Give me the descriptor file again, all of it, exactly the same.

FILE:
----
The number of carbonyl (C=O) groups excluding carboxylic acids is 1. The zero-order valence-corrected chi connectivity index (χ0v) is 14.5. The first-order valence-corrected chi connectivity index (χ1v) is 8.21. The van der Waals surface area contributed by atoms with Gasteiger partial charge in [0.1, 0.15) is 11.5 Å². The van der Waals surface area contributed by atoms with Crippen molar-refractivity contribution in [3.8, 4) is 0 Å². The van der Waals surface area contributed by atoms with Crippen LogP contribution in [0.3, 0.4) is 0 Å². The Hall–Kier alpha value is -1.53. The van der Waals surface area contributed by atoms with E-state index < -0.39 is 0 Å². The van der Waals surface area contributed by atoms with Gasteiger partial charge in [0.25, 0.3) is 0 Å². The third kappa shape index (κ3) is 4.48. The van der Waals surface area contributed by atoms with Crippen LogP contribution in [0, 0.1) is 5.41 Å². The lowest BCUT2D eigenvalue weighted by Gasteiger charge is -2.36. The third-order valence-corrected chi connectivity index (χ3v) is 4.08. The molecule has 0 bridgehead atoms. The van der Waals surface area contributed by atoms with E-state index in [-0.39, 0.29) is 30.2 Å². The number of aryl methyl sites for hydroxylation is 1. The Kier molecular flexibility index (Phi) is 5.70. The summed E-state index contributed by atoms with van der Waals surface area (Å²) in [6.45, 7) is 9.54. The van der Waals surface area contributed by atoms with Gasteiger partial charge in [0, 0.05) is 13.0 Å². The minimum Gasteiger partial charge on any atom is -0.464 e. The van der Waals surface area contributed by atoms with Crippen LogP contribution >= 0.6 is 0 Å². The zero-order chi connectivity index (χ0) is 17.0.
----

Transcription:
The number of carbonyl (C=O) groups excluding carboxylic acids is 1. The zero-order valence-corrected chi connectivity index (χ0v) is 14.5. The first-order valence-corrected chi connectivity index (χ1v) is 8.21. The van der Waals surface area contributed by atoms with Gasteiger partial charge in [0.1, 0.15) is 11.5 Å². The van der Waals surface area contributed by atoms with Crippen molar-refractivity contribution in [3.8, 4) is 0 Å². The van der Waals surface area contributed by atoms with Crippen LogP contribution in [0.3, 0.4) is 0 Å². The Hall–Kier alpha value is -1.53. The van der Waals surface area contributed by atoms with E-state index < -0.39 is 0 Å². The van der Waals surface area contributed by atoms with Gasteiger partial charge in [0.25, 0.3) is 0 Å². The third kappa shape index (κ3) is 4.48. The van der Waals surface area contributed by atoms with Crippen LogP contribution in [0, 0.1) is 5.41 Å². The lowest BCUT2D eigenvalue weighted by Gasteiger charge is -2.36. The third-order valence-corrected chi connectivity index (χ3v) is 4.08. The molecule has 0 bridgehead atoms. The van der Waals surface area contributed by atoms with E-state index in [-0.39, 0.29) is 30.2 Å². The number of aryl methyl sites for hydroxylation is 1. The Kier molecular flexibility index (Phi) is 5.70. The summed E-state index contributed by atoms with van der Waals surface area (Å²) in [6.45, 7) is 9.54. The van der Waals surface area contributed by atoms with Gasteiger partial charge in [0, 0.05) is 13.0 Å². The minimum Gasteiger partial charge on any atom is -0.464 e. The van der Waals surface area contributed by atoms with Crippen LogP contribution >= 0.6 is 0 Å². The zero-order chi connectivity index (χ0) is 17.0.